Playwright and professor writes provocative play, Pink Sugar
With what appeared to be a rather blank slate — the image of a nondescript posting in a flat, desolate field of green — Associate Professor Natalie Meisner from Mount Royal’s department of English, drew her inspiration for an essay that would later evolve into the one-act play, Pink Sugar: A dark tale of love, betrayal and stolen body parts.
The tragic-comedy sold out its last shows during its Sept. 25 – 29 run with Theatre Basement at Theatre Junction Grand’s Studio Space.
Meisner used that original image and unraveled the thought of a westerner stranded in Europe and waking up in the middle of nowhere, not knowing how they got there or where to go, to bring her play to life.
“He woke up, he didn’t know where he was and he had lost all of his stuff,” explains Meisner, “It wasn’t just all of his physical stuff … he had had his kidney taken away from him.”
This original monologue eventually evolved into five monologues that would later become Pink Sugar.
The layers of Pink Sugar shed a light on the world of organ trafficking, and beyond. This provocative play also speaks to human trafficking and the moral ambiguities that surround who benefits and who suffers from such taboo.
“It’s dealing with ethical choices about your own life and ethical choices surrounding other people’s lives,” says Meisner.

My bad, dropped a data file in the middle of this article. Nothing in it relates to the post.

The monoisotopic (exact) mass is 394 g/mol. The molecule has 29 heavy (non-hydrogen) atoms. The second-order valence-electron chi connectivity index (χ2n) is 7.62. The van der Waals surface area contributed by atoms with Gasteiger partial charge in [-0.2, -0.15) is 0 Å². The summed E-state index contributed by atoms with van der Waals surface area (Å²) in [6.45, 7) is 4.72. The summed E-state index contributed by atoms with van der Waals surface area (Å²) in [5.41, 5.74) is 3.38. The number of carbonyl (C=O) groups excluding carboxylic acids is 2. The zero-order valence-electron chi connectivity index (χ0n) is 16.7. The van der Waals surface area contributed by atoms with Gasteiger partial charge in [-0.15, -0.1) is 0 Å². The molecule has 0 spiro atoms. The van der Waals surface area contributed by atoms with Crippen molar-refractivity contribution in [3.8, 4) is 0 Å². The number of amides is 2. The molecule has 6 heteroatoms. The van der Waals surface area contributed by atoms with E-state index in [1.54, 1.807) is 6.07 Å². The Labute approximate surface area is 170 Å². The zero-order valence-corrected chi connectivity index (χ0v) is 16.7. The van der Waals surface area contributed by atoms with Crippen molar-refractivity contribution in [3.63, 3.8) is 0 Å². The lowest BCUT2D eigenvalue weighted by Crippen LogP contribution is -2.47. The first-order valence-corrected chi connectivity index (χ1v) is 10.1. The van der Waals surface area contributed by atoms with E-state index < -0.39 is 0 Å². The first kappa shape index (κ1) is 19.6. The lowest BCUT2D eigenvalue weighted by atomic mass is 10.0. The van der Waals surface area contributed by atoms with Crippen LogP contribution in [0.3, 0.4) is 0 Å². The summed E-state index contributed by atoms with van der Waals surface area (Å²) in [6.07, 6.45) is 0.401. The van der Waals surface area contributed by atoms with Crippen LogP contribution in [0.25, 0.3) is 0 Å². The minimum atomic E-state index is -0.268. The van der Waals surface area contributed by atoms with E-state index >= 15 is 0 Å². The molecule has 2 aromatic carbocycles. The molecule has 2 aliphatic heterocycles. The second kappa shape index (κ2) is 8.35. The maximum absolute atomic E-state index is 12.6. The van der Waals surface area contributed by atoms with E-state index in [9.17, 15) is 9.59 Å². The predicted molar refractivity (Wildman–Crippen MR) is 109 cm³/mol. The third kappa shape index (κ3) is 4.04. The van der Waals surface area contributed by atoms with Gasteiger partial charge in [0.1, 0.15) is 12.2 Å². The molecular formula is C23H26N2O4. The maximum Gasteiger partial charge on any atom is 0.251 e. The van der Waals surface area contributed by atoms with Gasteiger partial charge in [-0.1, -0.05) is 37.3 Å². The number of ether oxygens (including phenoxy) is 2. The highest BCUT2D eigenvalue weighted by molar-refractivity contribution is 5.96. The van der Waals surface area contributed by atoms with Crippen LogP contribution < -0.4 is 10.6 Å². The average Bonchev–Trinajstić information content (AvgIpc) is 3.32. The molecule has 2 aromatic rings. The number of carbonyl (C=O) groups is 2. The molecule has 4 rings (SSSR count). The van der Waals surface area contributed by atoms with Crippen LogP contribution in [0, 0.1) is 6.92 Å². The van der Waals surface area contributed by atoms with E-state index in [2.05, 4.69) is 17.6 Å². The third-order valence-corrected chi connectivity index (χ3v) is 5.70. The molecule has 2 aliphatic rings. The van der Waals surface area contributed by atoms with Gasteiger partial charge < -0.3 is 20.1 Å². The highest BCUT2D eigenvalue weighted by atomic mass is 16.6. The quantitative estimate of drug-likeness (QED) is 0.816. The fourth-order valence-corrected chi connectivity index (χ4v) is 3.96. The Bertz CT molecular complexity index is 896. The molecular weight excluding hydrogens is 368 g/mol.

Going deeper into the dark side of theatre
Meisner had to conduct research on the topic at first, thinking that the idea of walking up without your kidney was the work of an urban legend.
“I started reading all this stuff by Nancy Scheper-Hughes who’s from an organization called Organ Watch and she actually says this is documented and happening in 27 different countries … it’s actually a really huge problem.”
In Meisner’s Pink Sugar, “Spencer, a young Canadian man, is given a trip to Europe for graduation where he meets a young woman, Elan, and falls for her. Through an unfortunate series of events he ends up losing a kidney instead.”
Adding a pinch of humour
The depth and horror, if you will, and the raw human emotion that comes with it doesn’t stop there.
For such heavy topics, Meisner also uses black comedy — a form of comedy in which serious issues are treated humourously — to disarm her audiences.
“That’s why I need the comedy,” she says. “That kind of collision of black comedy with the serious content can be very affecting and you can have huge reactions to it as well … I believe humour opens doors. If you can get people to laugh, they suspend their disbeliefs and engage in a more human way with the stories.”
The sharp twists and turns Meisner put the audiences of Pink Sugar through worked best for live theatre. In her experience, the reactions her play evoked were far greater than any lecture or movie could.
Meisner is now putting some finishing touches on Pink Sugar and works to complete some other plays that also have very polarizing and serious subject matters. She hopes her writing will open minds and point to the absurdity of political issues going on around the world.
Meisner believes, “Sometimes to get through the more horrific stuff, you need to be able to laugh.”
— Fred Cheney, Oct. 25, 2012